Until recently I was unfamiliar with the sorts of pupil tracking systems used in most schools. I’ve also recently had to get to grips with the plethora of acronyms commonly used to categorise groups of students being tracked. I’ve come across PP, LPAs, HPAs and LACs but, rather surprisingly, no mention of the LF. To be honest I am surprised by this gap given that in my considerable experience it is how the teacher and school manage the performance of the LFs that is most crucial to healthy end of year data. If the LFs perform near their potential you’re basically laughing all the way to the exam hall.
I should, at this stage, be clear. LF is not a standard acronym (it was invented by my husband) but it does describe a clearly recognisable and significant sub-section of any secondary school population. The L stands for lazy (and the second word begins with an F).
I am being very flippant, I know, but my point is serious enough.
Today I happened to need to look at a spreadsheet containing data for an old cohort from my last school. As my eye glanced down the baseline testing stats, used for tracking, I couldn’t help emitting frequent snorts of derision. The trigger of my scorn was the original baseline test data for some of my most ‘affectionately’ remembered GCSE students (truthfully, actually, I do remember them all with warmth). I commented to my husband that they needed to be real… erm… ‘LFs’ to score that low on the baseline given the brains with which I knew perfectly well that they were blessed.
If I and my colleagues had based our ambitions for those particular boys individuals on their predicted grade from the baseline they’d have cruised lazily through school. Their meagre efforts would have been continually affirmed as adequate which would have been ruinous for their habits and character and a betrayal of their potential.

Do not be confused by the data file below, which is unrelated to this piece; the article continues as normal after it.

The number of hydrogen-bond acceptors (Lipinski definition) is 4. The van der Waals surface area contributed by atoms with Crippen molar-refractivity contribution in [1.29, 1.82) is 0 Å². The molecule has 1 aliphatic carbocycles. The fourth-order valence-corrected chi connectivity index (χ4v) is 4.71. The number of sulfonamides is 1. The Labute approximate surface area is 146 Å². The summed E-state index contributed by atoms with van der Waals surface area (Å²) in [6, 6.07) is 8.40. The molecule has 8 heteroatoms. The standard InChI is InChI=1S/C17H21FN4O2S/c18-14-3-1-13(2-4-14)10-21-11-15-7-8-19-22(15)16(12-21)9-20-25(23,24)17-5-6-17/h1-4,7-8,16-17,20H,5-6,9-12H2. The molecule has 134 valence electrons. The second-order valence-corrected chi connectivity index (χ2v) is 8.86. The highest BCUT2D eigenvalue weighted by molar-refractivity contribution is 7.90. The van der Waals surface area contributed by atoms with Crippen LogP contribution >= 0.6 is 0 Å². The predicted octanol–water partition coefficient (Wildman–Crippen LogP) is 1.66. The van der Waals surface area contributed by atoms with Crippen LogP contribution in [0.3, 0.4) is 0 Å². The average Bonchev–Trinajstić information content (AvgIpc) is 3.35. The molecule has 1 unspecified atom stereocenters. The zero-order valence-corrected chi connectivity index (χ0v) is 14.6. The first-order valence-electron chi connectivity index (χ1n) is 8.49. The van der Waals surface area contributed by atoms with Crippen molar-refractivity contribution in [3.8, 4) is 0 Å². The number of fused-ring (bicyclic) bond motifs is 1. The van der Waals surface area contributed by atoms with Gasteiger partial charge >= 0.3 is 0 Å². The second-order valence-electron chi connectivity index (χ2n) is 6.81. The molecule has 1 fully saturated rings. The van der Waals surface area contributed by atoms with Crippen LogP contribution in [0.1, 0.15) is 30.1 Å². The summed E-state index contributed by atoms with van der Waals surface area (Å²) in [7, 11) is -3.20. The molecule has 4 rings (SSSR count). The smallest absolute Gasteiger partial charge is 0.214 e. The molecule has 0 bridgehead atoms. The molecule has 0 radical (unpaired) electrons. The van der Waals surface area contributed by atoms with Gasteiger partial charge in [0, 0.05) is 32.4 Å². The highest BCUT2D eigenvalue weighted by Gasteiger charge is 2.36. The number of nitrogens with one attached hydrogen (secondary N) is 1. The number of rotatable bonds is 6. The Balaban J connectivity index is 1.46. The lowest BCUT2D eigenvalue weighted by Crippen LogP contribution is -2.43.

If value added is what drives you it is also an obvious truth that if you effectively cap your ambitions for pupils by only showing concern when pupils don’t meet predicted grades from the baseline you’ll still have to absorb the scores of some pupils that just aren’t going to be able to live up to their predictions. Meanwhile you lose some of the scores of those that should do better than their baseline result suggests, that would otherwise balance everything out.
I think what bothers me most is the ‘inhumanity’ of a purely data driven approach to progress. How could school teachers, of all people, have devised a system that allows no room to acknowledge obvious human truth before our eyes? Exactly when weren’t and where aren’t some humans, sometimes, rather lazy? Down through the centuries school teachers have exercised their craft, ensuring pupils learn important things despite the entirely natural human propensity towards sloth, magnified in the teenage years. What made us think we could dispense with that wisdom, that our spreadsheets knew better?
Can we re-learn to teach the pupils that actually sit before us, responding to them using our hard-won expertise? Oh, I do hope so.
*Warning: this post nearly contains bad language.